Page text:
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FED Patrick Burden
Col. Patrick Burden, the General Fund Enterprise Business System Project Manager, US Army's PEO EIS. (Rob Curtis/Staff)
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As project manager, Col. Patrick Burden oversees the operations of one of the military’s largest enterprise resource planning (ERP) programs, the General Fund Enterprise Business System. Designed to help the Army track finances, assets and accounting, the $1.8 billion program represents a significant step forward for Defense Department ERPs, particularly as the Pentagon drives toward audit-readiness. In a recent interview with Federal Times Senior Writer Amber Corrin, Col. Burden outlined GFEBS’ top goals, its evolution over time and where the program is headed as part of broader DoD financial management reform.

What exactly is GFEBS?

GFEBS is our integrated Armywide management system. It’s the system of record for general funds and financial execution support. As a financial management and cost-accounting system, it transforms the way we do business as it relates to financial performance data, providing accurate and timely data and producing the most reliable cost information for decision-making.

How have your goals, mission and game plan changed over the course of the program/your involvement/the last few years? Where do you see those aspects going in the future — near-term and long-term?

When I first took on responsibilities as PM, we had a single focus on GFEBS. We were still developing capabilities, fielding capabilities to the Army. That came on in 2010.

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We fully deployed the system by 2012; now we’re currently in the sustainment phase of the program. So essentially we’re doing sustainment operations, making some hardware modifications or enhancements to base capabilities. There are discussions in the Army about additional new requirements, potentially to be executed under a follow-on phase or release. So essentially we’ve transitioned to development and fielding for the system.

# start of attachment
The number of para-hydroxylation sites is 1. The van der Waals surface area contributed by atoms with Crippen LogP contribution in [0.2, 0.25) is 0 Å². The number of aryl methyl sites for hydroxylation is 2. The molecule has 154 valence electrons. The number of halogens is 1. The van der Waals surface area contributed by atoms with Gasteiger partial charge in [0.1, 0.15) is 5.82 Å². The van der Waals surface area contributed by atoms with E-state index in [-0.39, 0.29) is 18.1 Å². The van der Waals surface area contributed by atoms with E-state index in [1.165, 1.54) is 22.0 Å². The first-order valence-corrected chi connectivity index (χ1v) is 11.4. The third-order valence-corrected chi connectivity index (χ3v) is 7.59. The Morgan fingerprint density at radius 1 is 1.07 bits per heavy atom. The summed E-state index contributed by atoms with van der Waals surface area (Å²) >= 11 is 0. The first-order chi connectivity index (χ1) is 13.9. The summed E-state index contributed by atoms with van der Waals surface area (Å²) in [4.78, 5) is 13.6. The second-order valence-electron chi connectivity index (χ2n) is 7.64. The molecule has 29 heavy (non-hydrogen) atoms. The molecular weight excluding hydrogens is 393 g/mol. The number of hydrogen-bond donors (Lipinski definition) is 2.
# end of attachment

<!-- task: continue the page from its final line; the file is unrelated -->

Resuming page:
In the program office, there are additional responsibilities to come: a classified version, integration between our contracting procurement system and our financial management system.

There also are other potential new requirements. We don’t have a formal project yet — it’s still being vetted in Army — but one is to enable time and attendance capabilities that allow the civilian workforce to record their time tracking in the ERP. There’s discussion of integrating those capabilities into the existing system, so that’s a new requirement that was not originally the scope of GFEBS.

Another possibility is related to environmental managementand environmental liability. We have an existing effort, and we’re looking at moving to integrate environmental management and leveraging existing ERP capabilities to address new needs in the Army. But that’s still in the planning phases.

In the past, DoD’s ERPs have been tough and faced a lot of challenges and criticism. What’s different now, at least as far as your programs are concerned?